In an alternate embodiment of the present invention, controller 530, in addition to providing information regarding nutritional substance 520 to consumer 540, controller 530 also receives information from conditioner system 510 on how nutritional substance 520 was conditioned. Additionally, conditioner system 510 may also measure or sense information about nutritional substance 520 during its conditioning by conditioner system 510, and provide such information to controller 530, so that such information could also be provided to consumer 540, via consumer interface 560.
  • [0087]
    In a preferred embodiment of the present invention, controller 530 organizes and correlates the information it receives regarding nutritional substance 520 from the various sources of such information, including nutritional substance database 550 and conditioner system 510, and presents such information through consumer interface 560 to consumer 540 in a manner useful to consumer 540. For example, such information may be provided in a manner that assists consumer 540 in understanding how nutritional substance 520 meets consumer's 540 nutritional needs. It could organize information regarding nutritional substance 520 to track consumer's 540 weight loss program. Controller 530 could have access to, or maintain, information regarding consumer 540, so as to track and assist consumer 540 in meeting their specific nutritional needs.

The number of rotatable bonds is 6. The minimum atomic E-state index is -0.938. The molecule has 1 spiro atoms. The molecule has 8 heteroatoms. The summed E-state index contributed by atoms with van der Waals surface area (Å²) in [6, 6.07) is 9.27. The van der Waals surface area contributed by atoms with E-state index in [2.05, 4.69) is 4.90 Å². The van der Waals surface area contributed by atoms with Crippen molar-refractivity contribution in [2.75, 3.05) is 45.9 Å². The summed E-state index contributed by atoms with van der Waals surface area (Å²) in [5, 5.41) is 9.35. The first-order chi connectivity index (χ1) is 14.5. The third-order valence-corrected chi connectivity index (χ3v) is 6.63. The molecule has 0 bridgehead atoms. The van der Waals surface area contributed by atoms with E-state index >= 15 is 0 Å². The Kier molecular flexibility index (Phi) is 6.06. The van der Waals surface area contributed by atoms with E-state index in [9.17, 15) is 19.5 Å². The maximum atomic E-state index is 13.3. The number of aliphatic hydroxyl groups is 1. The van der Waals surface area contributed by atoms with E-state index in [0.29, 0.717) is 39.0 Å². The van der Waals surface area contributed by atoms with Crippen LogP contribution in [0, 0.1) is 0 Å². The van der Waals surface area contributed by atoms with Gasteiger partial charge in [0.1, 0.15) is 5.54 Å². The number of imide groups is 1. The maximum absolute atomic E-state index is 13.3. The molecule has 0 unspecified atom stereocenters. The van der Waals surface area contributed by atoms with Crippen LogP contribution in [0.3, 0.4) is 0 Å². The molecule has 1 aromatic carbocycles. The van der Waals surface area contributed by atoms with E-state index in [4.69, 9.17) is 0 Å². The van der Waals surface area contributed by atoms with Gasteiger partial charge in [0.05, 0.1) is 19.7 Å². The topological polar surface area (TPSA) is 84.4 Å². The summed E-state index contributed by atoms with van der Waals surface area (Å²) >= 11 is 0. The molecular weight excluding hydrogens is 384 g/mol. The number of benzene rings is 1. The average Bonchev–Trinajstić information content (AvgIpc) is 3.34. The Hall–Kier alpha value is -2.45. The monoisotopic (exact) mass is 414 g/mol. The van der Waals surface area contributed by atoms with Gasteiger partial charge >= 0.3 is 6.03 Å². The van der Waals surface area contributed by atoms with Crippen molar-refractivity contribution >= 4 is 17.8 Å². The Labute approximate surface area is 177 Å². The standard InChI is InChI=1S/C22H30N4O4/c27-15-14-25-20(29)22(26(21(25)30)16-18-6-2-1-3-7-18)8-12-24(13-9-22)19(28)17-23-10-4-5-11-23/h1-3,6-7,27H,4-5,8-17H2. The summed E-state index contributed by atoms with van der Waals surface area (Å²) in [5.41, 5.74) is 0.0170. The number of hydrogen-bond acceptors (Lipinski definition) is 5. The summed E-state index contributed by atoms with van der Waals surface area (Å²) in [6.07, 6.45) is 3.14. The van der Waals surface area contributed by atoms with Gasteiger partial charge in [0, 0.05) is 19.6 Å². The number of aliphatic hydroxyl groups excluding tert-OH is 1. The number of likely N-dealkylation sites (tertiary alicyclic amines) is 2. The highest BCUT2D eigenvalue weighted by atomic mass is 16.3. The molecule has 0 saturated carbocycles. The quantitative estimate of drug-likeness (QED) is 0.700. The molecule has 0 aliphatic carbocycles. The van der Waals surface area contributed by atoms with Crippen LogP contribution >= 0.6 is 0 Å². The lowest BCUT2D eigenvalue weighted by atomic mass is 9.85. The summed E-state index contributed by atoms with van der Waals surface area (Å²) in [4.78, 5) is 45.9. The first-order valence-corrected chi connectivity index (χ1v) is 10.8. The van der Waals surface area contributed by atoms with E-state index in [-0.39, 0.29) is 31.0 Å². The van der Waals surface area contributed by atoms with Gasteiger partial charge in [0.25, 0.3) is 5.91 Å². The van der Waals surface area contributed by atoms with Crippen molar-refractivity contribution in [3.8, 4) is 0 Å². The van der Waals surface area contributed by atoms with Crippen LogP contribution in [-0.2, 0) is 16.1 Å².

• [0088]